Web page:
“What have I told you about taking notes in class?”
My head jerked up to find Mr. Lawson towering over me, arms folded across his chest, glaring at my incriminating paper. He was clearly annoyed at having to interrupt his lecture on traffic signals and roadsigns.
“I… I’m sorry, sir. I was just doodling. I didn’t mean to…” My face grew hot as I could feel the eyes of the entire driver’s education class on me.
“Hooligan! I’ve told you not to write anything in class! I want you to listen to me when I’m speaking! Go stand in the corner for the rest of class.”
Horrified, I stared at Mr. Lawson, thinking he must be joking. Would he really make an 18-year-old stand in the corner? But he merely pointed to the far end of the room, waiting for me to move. Utterly humiliated, I quickly gathered my books and slunk off, trying to ignore the laughter and whispers of the other students.
It’s so unfair! I steamed. I’m a good student. I’m NOT a hooligan! And I WAS listening to him. That’s such a stupid rule. Taking notes helps me to pay attention in class! I hate him.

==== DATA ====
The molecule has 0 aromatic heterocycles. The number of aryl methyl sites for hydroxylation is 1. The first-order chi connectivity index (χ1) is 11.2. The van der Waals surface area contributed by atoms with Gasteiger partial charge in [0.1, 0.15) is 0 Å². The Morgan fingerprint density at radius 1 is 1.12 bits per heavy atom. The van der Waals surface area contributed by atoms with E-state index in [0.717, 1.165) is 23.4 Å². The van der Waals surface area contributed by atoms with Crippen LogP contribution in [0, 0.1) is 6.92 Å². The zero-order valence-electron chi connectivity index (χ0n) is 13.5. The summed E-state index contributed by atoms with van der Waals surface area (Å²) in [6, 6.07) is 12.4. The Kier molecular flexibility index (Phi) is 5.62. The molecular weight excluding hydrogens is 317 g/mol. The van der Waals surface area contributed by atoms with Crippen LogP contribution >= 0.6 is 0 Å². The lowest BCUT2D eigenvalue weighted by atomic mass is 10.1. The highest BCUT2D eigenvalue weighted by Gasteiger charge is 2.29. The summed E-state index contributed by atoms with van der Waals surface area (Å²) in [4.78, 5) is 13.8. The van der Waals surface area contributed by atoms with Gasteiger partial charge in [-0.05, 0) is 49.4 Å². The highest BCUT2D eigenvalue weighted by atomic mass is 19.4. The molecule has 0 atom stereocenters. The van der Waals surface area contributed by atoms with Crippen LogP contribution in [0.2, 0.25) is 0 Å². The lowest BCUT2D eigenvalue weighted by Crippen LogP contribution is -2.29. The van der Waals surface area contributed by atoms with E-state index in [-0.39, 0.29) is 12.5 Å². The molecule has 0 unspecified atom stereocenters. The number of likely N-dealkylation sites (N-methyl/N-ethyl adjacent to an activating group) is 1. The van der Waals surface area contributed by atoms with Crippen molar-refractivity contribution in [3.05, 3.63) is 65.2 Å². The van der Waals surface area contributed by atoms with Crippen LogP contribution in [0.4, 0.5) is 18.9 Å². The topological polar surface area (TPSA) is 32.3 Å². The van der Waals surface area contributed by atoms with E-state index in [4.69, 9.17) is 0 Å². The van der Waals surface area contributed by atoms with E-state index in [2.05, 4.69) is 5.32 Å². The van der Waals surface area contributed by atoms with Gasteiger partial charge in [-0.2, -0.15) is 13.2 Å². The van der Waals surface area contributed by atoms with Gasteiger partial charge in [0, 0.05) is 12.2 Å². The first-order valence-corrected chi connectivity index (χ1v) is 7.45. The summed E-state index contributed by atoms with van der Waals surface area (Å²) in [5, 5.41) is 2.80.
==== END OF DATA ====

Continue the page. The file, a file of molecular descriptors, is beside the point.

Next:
It’s been years since that humiliating experience in driver’s ed class, but each time I replay that scenario in my head, I dredge up those painful emotions again and stoke the fires of bitterness. I feel the burning shame of being falsely accused and the anger of the injustice. I’ve never forgiven Mr. Lawson for what he did.
But I don’t WANT to forgive him! My heart protests. He had NO right to treat me that way. He doesn’t deserve to be forgiven.
If I stay angry, somehow it feels like I’m punishing him. But if I ever want to be FREE of these painful memories, I need to consciously and specifically forgive him. Though it’s been more than 15 years since that driver’s ed class, this morning, in my living room, I take some time to walk through the steps of forgiveness, with the Processing the Issues of My Heart booklet.
When I finish, there are no choirs of angels singing, no bright pools of light or warm electric tingles. But deep in my spirit, I know something significant has happened today.
After all these years, I have finally relinquished my spot on the “judge’s seat” and torn up my list of offenses and injustices. That painful experience doesn’t have a hold on me anymore. That shame and humiliation doesn’t define me. That anger and bitterness doesn’t control me. Shame OFF me, in Jesus’ name! I will have to forgive again and again if these memories came back, but I will continue to CHOOSE to forgive, because Christ has forgiven me and set me FREE!
“Be pleased, O Lord, to deliver me. Make haste, O Lord, to help me. Since I am afflicted and needy, Let the Lord be mindful of me; Thou art my help and my deliverer; Do not delay, O my God.”
Psalm 40:13, 17